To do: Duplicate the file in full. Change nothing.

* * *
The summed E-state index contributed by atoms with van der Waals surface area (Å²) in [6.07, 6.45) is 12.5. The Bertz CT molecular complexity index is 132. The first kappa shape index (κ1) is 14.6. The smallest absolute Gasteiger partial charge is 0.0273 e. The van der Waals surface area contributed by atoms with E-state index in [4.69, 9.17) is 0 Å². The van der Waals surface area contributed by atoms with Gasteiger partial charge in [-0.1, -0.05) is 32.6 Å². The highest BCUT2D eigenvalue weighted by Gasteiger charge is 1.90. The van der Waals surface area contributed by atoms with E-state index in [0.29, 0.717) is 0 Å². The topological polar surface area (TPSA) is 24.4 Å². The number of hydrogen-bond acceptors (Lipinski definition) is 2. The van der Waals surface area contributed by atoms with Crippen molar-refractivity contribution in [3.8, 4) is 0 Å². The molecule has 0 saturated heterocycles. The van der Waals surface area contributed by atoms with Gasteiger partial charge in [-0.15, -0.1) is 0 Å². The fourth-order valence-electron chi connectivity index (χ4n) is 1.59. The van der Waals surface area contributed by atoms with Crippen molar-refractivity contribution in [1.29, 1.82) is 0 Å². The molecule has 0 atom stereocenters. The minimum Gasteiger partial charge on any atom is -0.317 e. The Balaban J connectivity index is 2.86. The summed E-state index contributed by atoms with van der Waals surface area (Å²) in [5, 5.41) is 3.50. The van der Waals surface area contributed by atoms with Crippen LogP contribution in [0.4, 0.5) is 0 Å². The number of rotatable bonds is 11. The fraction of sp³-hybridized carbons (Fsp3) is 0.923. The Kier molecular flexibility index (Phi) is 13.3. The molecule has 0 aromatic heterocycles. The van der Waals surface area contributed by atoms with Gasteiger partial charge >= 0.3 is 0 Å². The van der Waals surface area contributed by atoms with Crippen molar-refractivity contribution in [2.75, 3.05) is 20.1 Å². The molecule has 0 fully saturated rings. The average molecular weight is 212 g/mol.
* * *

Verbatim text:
The summed E-state index contributed by atoms with van der Waals surface area (Å²) in [6.07, 6.45) is 12.5. The Bertz CT molecular complexity index is 132. The first kappa shape index (κ1) is 14.6. The smallest absolute Gasteiger partial charge is 0.0273 e. The van der Waals surface area contributed by atoms with E-state index in [4.69, 9.17) is 0 Å². The van der Waals surface area contributed by atoms with Gasteiger partial charge in [-0.1, -0.05) is 32.6 Å². The highest BCUT2D eigenvalue weighted by Gasteiger charge is 1.90. The van der Waals surface area contributed by atoms with E-state index in [0.29, 0.717) is 0 Å². The topological polar surface area (TPSA) is 24.4 Å². The number of hydrogen-bond acceptors (Lipinski definition) is 2. The van der Waals surface area contributed by atoms with Crippen molar-refractivity contribution in [3.8, 4) is 0 Å². The molecule has 0 saturated heterocycles. The van der Waals surface area contributed by atoms with Gasteiger partial charge in [-0.15, -0.1) is 0 Å². The fourth-order valence-electron chi connectivity index (χ4n) is 1.59. The van der Waals surface area contributed by atoms with Crippen molar-refractivity contribution in [1.29, 1.82) is 0 Å². The molecule has 0 atom stereocenters. The minimum Gasteiger partial charge on any atom is -0.317 e. The Balaban J connectivity index is 2.86. The summed E-state index contributed by atoms with van der Waals surface area (Å²) in [5, 5.41) is 3.50. The van der Waals surface area contributed by atoms with Crippen LogP contribution in [0.4, 0.5) is 0 Å². The number of rotatable bonds is 11. The fraction of sp³-hybridized carbons (Fsp3) is 0.923. The Kier molecular flexibility index (Phi) is 13.3. The molecule has 0 aromatic heterocycles. The van der Waals surface area contributed by atoms with Gasteiger partial charge >= 0.3 is 0 Å². The van der Waals surface area contributed by atoms with Crippen molar-refractivity contribution in [2.75, 3.05) is 20.1 Å². The molecule has 0 fully saturated rings. The average molecular weight is 212 g/mol.